The Blue Palace: let’s discover the history and origins. After the leaning tower and the Piazza dei Miracoli, the Palazzo Blu is among the most famous elements of Pisa thanks to the temporary exhibitions that bring the protagonists of contemporary art to the city.
The Blue Palace: the origins
The Pisan Lungarni are the heart of the city and present an extraordinary panorama that was described and loved as early as the 1800s by authors from all over the world such as Lord Byron, Percy Shelley and Giacomo Leopardi who preferred them to the Florentine ones.
One of the best points from where you can enjoy this spectacle, especially at sunset, are the bridges or squares overlooking the river, among which the most eventful is certainly the Piazza Garibaldi [from where we pass with our Pisano Tour].
Among the palaces that frame the riverside there is one that stands out among others for its particular color: the Palazzo Giuli Rosselmini Gualandi, today Palazzo BLU.
The area where the building is located has a very ancient history.
In fact, already in the High Medieval period there are the first rural settlements near the Lombard Church of Santa Cristina, renovated many times but which maintains the original apse, and the Ponte delle Pietre, which no longer exists.
A real palace was born only in 1356 when Giovanni Dell’Agnello, the only doge who existed in Pisa, decided to build his Domus by joining a series of tower houses.
He created a structure composed of large Verrucan stone pillars, joined to form ogival arches, filled with bricks and decorated with single-hole and double-hole openings.
The Palazzo Blu and the Medici family
During the first Florentine conquest, that is, between 1406 and 1494, the palace became the seat of the five providenters responsible for the surveillance of the city.
The building passed to the Municipality, as the Dell’Agnello family was in decline.
It is said that in 1495 a dance was organized there with the most beautiful Pisan girls to welcome the King of France Charles VIII, to ask him for help in his liberation from the Florentine dominion.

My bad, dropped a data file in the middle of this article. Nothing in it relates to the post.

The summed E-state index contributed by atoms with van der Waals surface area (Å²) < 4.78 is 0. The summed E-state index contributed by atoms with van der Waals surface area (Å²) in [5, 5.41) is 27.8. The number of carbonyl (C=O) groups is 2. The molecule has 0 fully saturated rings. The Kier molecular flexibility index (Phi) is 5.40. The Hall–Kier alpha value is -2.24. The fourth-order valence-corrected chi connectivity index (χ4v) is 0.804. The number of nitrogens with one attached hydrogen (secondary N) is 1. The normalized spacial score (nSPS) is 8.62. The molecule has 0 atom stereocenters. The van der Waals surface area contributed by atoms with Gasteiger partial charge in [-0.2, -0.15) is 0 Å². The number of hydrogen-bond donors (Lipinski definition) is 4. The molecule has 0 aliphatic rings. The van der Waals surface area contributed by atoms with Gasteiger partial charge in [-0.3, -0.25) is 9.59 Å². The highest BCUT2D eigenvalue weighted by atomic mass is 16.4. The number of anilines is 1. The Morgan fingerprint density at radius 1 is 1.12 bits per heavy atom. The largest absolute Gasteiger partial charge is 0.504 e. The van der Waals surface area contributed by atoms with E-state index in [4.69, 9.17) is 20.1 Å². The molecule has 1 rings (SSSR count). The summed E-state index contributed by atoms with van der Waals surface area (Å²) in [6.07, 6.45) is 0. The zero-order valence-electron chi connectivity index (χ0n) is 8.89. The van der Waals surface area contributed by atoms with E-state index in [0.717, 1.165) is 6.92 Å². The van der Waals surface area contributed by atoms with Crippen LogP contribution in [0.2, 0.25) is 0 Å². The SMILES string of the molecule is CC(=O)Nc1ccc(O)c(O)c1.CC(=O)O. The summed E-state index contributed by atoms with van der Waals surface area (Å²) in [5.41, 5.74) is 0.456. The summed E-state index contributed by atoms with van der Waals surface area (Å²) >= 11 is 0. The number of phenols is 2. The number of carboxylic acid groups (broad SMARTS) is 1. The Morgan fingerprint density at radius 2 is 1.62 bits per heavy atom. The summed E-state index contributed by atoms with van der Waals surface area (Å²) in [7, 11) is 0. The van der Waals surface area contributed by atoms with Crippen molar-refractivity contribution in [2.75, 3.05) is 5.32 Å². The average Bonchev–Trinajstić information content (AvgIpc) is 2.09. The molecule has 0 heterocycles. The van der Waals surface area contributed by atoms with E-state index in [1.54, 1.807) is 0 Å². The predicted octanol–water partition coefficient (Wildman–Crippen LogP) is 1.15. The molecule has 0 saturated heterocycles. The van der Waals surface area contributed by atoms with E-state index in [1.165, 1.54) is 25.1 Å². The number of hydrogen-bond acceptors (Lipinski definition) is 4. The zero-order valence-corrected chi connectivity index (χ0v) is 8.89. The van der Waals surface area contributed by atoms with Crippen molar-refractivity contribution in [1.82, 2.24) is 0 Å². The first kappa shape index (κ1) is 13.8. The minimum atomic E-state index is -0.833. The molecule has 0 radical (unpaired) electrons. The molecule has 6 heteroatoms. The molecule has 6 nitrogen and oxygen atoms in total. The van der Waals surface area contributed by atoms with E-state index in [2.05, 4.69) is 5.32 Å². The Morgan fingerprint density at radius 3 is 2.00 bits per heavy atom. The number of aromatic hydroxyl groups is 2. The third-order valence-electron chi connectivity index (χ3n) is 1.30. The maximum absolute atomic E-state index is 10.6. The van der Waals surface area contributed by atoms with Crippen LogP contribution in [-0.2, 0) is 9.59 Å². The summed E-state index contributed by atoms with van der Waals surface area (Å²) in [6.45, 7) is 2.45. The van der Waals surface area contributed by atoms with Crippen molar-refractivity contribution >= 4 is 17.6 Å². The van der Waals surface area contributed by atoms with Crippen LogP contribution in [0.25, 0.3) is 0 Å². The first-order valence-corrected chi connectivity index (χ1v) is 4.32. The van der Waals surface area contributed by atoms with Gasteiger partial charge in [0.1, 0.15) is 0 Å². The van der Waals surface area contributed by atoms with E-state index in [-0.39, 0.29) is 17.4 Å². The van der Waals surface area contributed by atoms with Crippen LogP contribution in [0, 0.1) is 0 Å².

Among the maidens was also Camilla del Lante, one of the most beautiful maidens in the city, and that evening a captain of the French army came in love with her.
Thanks to him who remained in the city with his troops, despite the contrary order of the King, Pisa had a few years of freedom.
In the sixteenth century the palace passed to the Del Testa family.
This makes the first changes to the palace, giving it the typical Renaissance appearance with the Serena stone of the typical gray color.
From the eighteenth century to the present day
Further changes were made in the eighteenth century by the Agostini family, who choose the typical those Blue, color of the air.
This coloring is ‘copied’ from the Russian palaces in St. Petersburg, used to sweeten the shapes of the palaces.
For the interior, grotesque decorations are commissioned from Antonio Niccolini.
These are still visible in the noble plan.
In 1861 it was bought by the Counts Giuli who restored and brought the palace to its current appearance.
They enlarge and make symmetrical the facade, which goes from 4 to 5 windows, and add a portion of the building.
Nicola Torricini is entrusted with the interior decorations and the end of the work is celebrated with a large dance in the Sala Rossa.
During the last war it was the moose of the Allied forces and fortunately it suffered no damage either in the conflict or by the great flood of the Arno in 1966.
In 2001, the last Conti Giuli (who became Giuli Rosselmini Gualandi) sold the building to the Fondazione Cassa di Risparmio di Pisa.
The latter begins an extensive restoration work that gives extensive results and reveals archaeological finds, architectural remains and details on the original color.
It has been open to the public since 2008 under the name BLU, PALAZZO D’ARTE E CULTURA.
In the next article we will find out what is hidden inside this wonderful palace.